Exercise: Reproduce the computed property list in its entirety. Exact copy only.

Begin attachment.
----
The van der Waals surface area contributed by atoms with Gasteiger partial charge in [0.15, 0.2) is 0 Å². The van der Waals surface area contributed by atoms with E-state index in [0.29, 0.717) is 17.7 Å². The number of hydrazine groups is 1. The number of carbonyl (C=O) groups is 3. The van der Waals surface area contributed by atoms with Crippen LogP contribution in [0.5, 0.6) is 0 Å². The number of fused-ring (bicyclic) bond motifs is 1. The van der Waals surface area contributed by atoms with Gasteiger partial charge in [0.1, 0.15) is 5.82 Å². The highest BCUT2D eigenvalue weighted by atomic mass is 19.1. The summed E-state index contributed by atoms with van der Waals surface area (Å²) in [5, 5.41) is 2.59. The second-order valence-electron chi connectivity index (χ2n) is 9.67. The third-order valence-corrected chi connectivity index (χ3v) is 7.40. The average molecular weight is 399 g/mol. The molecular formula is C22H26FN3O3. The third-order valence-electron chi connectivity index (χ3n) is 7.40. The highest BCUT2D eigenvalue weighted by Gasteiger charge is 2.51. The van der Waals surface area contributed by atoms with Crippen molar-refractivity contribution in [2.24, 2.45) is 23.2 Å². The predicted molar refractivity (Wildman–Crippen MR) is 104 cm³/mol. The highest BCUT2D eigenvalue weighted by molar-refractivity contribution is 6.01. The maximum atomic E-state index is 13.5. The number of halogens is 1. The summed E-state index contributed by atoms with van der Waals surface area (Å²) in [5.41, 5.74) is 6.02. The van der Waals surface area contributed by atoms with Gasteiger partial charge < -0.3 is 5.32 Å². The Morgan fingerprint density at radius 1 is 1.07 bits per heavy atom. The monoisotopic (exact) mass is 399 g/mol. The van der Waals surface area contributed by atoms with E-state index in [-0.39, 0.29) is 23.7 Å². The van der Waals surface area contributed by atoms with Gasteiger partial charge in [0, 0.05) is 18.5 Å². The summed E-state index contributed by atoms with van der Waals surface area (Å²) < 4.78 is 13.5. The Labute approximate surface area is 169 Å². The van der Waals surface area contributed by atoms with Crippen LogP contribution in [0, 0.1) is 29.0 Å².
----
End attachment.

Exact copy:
The van der Waals surface area contributed by atoms with Gasteiger partial charge in [0.15, 0.2) is 0 Å². The van der Waals surface area contributed by atoms with E-state index in [0.29, 0.717) is 17.7 Å². The number of hydrazine groups is 1. The number of carbonyl (C=O) groups is 3. The van der Waals surface area contributed by atoms with Crippen LogP contribution in [0.5, 0.6) is 0 Å². The number of fused-ring (bicyclic) bond motifs is 1. The van der Waals surface area contributed by atoms with Gasteiger partial charge in [0.1, 0.15) is 5.82 Å². The highest BCUT2D eigenvalue weighted by atomic mass is 19.1. The summed E-state index contributed by atoms with van der Waals surface area (Å²) in [5, 5.41) is 2.59. The second-order valence-electron chi connectivity index (χ2n) is 9.67. The third-order valence-corrected chi connectivity index (χ3v) is 7.40. The average molecular weight is 399 g/mol. The molecular formula is C22H26FN3O3. The third-order valence-electron chi connectivity index (χ3n) is 7.40. The highest BCUT2D eigenvalue weighted by Gasteiger charge is 2.51. The van der Waals surface area contributed by atoms with Crippen molar-refractivity contribution in [2.24, 2.45) is 23.2 Å². The predicted molar refractivity (Wildman–Crippen MR) is 104 cm³/mol. The highest BCUT2D eigenvalue weighted by molar-refractivity contribution is 6.01. The maximum atomic E-state index is 13.5. The number of halogens is 1. The summed E-state index contributed by atoms with van der Waals surface area (Å²) in [5.41, 5.74) is 6.02. The van der Waals surface area contributed by atoms with Gasteiger partial charge < -0.3 is 5.32 Å². The Morgan fingerprint density at radius 1 is 1.07 bits per heavy atom. The monoisotopic (exact) mass is 399 g/mol. The van der Waals surface area contributed by atoms with E-state index in [-0.39, 0.29) is 23.7 Å². The van der Waals surface area contributed by atoms with Gasteiger partial charge in [0, 0.05) is 18.5 Å². The summed E-state index contributed by atoms with van der Waals surface area (Å²) < 4.78 is 13.5. The Labute approximate surface area is 169 Å². The van der Waals surface area contributed by atoms with Crippen LogP contribution in [0, 0.1) is 29.0 Å².